CitationUecker, J.; E; Angotti, N.; Regnerus, M.; & D (2008). Going most of the way: 'Technical Virginity' among American adolescents. Social Science Research. vol. 37 (4) pp. 1200-1215
AbstractReports from academic and media sources assert that many young people substitute non-vaginal sexual activities for vaginal intercourse in order to maintain what could be called “technical virginity.” Explanations for technical virginity, however, are based on weak empirical evidence and considerable speculation. Using a sample of 15–19-year-olds from Cycle 6 of the National Survey of Family Growth, we examine technical virginity and its motivations. The results suggest that religious adolescents are less likely than less-religious ones to opt for non-vaginal sex over total abstinence. Abstinence pledgers who are virgins are neither more nor less likely than nonpledgers who are virgins to substitute non-vaginal sex for intercourse. Moreover, religion and morality are actually the weakest motivators of sexual substitution among adolescents who have not had vaginal sex. Preserving technical virginity is instead more common among virgins who are driven by a desire to avoid potential life-altering consequences, like pregnancy and sexually transmitted diseases.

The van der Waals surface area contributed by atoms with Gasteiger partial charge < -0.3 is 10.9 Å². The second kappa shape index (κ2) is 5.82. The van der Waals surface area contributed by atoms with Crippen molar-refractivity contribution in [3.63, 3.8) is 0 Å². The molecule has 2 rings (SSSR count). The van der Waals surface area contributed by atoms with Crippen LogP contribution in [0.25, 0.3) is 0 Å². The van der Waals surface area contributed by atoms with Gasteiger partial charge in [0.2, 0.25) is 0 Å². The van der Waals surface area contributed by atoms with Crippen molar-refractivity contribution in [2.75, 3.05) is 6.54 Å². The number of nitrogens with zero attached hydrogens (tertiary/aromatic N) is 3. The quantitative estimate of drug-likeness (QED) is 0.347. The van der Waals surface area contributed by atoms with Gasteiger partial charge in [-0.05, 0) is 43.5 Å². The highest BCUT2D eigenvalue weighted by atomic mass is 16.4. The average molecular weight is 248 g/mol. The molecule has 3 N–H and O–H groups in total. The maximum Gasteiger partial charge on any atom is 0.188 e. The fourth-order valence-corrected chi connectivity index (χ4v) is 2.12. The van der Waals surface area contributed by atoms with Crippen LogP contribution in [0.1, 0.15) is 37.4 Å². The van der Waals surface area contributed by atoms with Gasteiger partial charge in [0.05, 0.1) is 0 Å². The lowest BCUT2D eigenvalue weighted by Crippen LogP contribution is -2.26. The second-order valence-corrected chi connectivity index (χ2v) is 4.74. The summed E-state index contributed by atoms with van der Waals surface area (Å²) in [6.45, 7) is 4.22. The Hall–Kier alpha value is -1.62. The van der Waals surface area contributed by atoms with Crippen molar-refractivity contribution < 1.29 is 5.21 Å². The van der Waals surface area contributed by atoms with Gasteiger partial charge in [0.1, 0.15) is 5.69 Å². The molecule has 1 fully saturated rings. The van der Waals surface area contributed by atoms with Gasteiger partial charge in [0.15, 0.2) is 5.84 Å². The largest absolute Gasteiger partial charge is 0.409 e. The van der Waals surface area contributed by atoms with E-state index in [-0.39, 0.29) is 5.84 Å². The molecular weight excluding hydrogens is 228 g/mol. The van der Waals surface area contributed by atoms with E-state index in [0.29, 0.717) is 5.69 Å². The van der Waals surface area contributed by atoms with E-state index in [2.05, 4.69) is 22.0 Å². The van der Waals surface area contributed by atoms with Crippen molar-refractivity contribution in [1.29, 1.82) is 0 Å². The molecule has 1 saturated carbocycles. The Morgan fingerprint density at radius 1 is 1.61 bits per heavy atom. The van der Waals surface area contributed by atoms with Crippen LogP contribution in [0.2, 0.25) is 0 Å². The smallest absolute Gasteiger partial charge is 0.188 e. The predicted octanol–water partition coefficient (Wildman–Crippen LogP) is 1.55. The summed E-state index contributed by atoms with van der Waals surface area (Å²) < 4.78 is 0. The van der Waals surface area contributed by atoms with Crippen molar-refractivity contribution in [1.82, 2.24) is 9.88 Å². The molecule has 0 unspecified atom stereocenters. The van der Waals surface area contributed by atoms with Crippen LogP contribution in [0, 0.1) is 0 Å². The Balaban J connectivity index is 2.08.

Reference TypeJournal Article
Journal TitleSocial Science Research